Coyote was down to a few fries and a glass of ice when she asked if I knew a place she could stay. Better she asked than I offered. “Sure”, I said. “Sure maybe. Most likely you can stay with us awhile. I’ll check with my wife but most likely it’s okay.” Coyote smiled natural now, not afraid to show her teeth. My wife, Claire, got native blood, the daughter of a medicine man, so she recognized me right away when we meet. It was something else, the magic we had back then. Together the two of us pulling from both the earth and sky. She thought it was funny when I asked her to marry me. Man nor boy on that whole damned island was brave enough (or foolish enough) to ask her. We told her folks, and funny thing, they saw it as us being married was about the old ways. Spirit Worlds of man and nature combined. I know Claire misses them. I miss them too, and that way of life.

More than likely the girl staying on with us will be alright, but I’m not fool enough to be bringing home a bottomless pit of a dirty she-fox kid without asking. Couple of months maybe me and Claire be moving on anyway. Maybe out east to the coast, look for a job on a fishing boat. Be spring then and I’ll be going white to brown like I do every year. Leave before anybody starts asking questions. Your hair, your beard, they can go all white and people just think you’re getting old. It don’t work the other way. People start to ask. Yeah, dump the job, screw the boss, screw the rent too and leave. Won’t be first time I’ve been called a weasel.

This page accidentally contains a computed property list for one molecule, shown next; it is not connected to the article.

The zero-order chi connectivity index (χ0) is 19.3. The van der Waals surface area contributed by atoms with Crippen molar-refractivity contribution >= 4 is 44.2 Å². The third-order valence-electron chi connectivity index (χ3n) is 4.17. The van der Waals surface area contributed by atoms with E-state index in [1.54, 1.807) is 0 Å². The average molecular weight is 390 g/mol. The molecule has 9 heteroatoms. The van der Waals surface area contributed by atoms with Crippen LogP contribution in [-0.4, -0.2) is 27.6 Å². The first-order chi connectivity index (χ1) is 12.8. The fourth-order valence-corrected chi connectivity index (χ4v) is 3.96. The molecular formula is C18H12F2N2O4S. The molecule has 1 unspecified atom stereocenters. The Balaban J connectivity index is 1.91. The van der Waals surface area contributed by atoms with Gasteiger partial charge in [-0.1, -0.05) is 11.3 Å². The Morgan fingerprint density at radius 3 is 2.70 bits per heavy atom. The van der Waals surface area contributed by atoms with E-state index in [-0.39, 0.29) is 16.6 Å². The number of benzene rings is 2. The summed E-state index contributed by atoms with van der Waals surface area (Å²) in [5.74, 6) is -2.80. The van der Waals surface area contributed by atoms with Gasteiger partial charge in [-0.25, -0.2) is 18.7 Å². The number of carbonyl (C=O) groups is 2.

Doug Mathewson

Filed Under Flash Fiction
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The older women give him the evil eye.
He’s draped open mouthed over the most desirable machine in the gym.
It has been twenty minutes. Unmoving he stares into space.
Many now wish to use the machine, finish their work out, and go home.
Men, in various states of awareness, ignore all this.
His upper body moves enough to stare at the athletic behinds of much younger woman.
They dislike him, the older women dislike him even more.
The women and the few men who are not borderline comatose arrive at a consensus.
The man is a fool, beyond oblivious.